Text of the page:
Amid a deluge of worrying climate and environment news pouring in from around the world each day, it can be hard to decipher exactly what’s going on. Is it raining too much, or not enough? Is this year worse than last year? And what does it all mean for Australia?

An environmental scorecard released today helps shed a bit of light.The annual assessment involves trawling through huge volumes of data collected by satellites, measurement stations and surveys.

And the result? In 2023, Australia’s “Environmental Condition Score” was 7.5 out of 10 (with 10 being the best possible score). That was lower than the previous year, but still the second-highest score since 2011.

As the authors write, the year was one of opposites. It started wet but turned dry and warm. This led to an early start to the east coast fire season – but fortunately, fears of a monster fire season were not realised. And 2023 may have been the world’s hottest year, but it wasn’t Australia’s hottest.

Sadly, the results show an unrelenting decline in the abundance of Australia’s threatened bird, mammal and plant species each year. And in more bad news, our greenhouse gas emissions keep rising. The upshot? Australia’s environment is struggling on several fronts, and all of us – individuals, industry and governments – must do better.

Nicole Hasham

Energy + Environment Editor

On a climate rollercoaster: how Australia’s environment fared in the world’s hottest year

Albert Van Dijk, Australian National University; Shoshana Rapley, Australian National University; Tayla Lawrie, The University of Queensland

Conditions deteriorated in 2023 but were stlil relatively good for ecosystems and agriculture. Unfortunately, the alarming decline of threatened species continued.

The West can’t ‘solve’ its Russia problem. Here’s how it should handle 6 more years of Vladimir Putin

Peter Tesch, Australian National University

Western governments must honestly assess the mistaken assumptions that have undermined effective policies in the past and articulate what a better future would look like for the Russian people.

Will the AUKUS deal survive in the event of a Trump presidency? All signs point to yes

John Blaxland, Australian National University

Amid reports of a dip in US production of nuclear submarines and concerns about the future of the agreement under Donald Trump, some have questioned the viability of AUKUS. But they need not worry.

What’s the best way to ease rents and improve housing affordability? We modelled 4 of the government’s biggest programs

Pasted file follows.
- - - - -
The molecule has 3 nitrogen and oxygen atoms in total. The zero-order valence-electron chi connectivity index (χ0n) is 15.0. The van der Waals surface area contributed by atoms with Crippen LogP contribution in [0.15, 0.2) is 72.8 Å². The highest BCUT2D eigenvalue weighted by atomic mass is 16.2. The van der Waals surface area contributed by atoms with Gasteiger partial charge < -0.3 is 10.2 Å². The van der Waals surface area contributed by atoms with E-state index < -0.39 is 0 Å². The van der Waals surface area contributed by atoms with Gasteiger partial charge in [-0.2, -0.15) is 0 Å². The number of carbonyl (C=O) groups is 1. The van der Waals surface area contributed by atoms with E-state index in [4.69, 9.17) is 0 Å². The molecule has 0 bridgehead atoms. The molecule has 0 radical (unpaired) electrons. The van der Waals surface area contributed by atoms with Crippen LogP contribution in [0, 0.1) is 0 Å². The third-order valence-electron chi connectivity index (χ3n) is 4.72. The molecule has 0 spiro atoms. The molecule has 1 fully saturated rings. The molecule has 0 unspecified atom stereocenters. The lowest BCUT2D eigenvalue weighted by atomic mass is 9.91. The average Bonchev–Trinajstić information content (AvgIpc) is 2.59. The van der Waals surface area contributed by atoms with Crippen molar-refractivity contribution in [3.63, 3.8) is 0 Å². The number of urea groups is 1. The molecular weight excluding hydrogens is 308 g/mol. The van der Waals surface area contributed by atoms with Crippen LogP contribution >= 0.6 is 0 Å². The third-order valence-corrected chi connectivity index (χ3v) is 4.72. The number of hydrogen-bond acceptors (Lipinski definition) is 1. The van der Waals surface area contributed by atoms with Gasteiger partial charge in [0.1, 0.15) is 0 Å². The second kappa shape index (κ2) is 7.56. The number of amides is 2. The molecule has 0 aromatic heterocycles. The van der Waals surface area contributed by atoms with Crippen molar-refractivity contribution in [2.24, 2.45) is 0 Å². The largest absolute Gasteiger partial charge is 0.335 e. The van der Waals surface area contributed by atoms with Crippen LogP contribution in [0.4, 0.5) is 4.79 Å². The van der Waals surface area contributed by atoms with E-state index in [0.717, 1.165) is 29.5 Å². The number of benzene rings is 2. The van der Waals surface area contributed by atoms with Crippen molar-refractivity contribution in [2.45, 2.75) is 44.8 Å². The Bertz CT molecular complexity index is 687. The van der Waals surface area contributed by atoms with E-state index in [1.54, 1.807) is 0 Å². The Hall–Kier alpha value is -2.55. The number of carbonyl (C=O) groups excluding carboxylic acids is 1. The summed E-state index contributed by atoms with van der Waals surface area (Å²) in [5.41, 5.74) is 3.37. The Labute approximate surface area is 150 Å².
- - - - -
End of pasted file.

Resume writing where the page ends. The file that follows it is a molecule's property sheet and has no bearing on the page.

Jason Nassios, Victoria University; James Giesecke, Victoria University; Xianglong Locky Liu, Victoria University

For the Commonwealth, the best measure is rent assistance. For the states, it’s a mix of two-thirds first homebuyer grants and one-third stamp duty discounts.

Who will look after us in our final years? A pay rise alone won’t solve aged-care workforce shortages

Stephen Duckett, The University of Melbourne

While wage rises for aged care workers are welcome, this measure alone will not fix all workforce problems in the sector.

Do you have 7,513 unread emails in your inbox? Research suggests that’s unwise

Matt Balogh, University of New England

Managing our electronic records is a big task. But using a few simple tips to turn your inbox into a to-do list can save a lot of problems down the line.

Political donations rules are finally in the spotlight – here’s what the government should do

Kate Griffiths, Grattan Institute

There are simple (and some not-so-simple) measures that would make donations more transparent and fairer.

Study links microplastics with human health problems – but there’s still a lot we don’t know

Mark Patrick Taylor, Macquarie University; Scott P. Wilson, Macquarie University

Microplastics are created when everyday products – including clothes, food and beverage packaging, home furnishings, plastic bags, toys and toiletries – degrade.

‘I wanted to stop … but I also wanted to pull’. 1 in 50 people have trichotillomania – a new memoir unpacks compulsive hair-pulling

Jane Turner Goldsmith, University of Adelaide

Adele Dumont’s affecting memoir, The Pulling, draws the reader into the secrecy, shame and impulses behind trichotilllomania, or compulsive hair-pulling.

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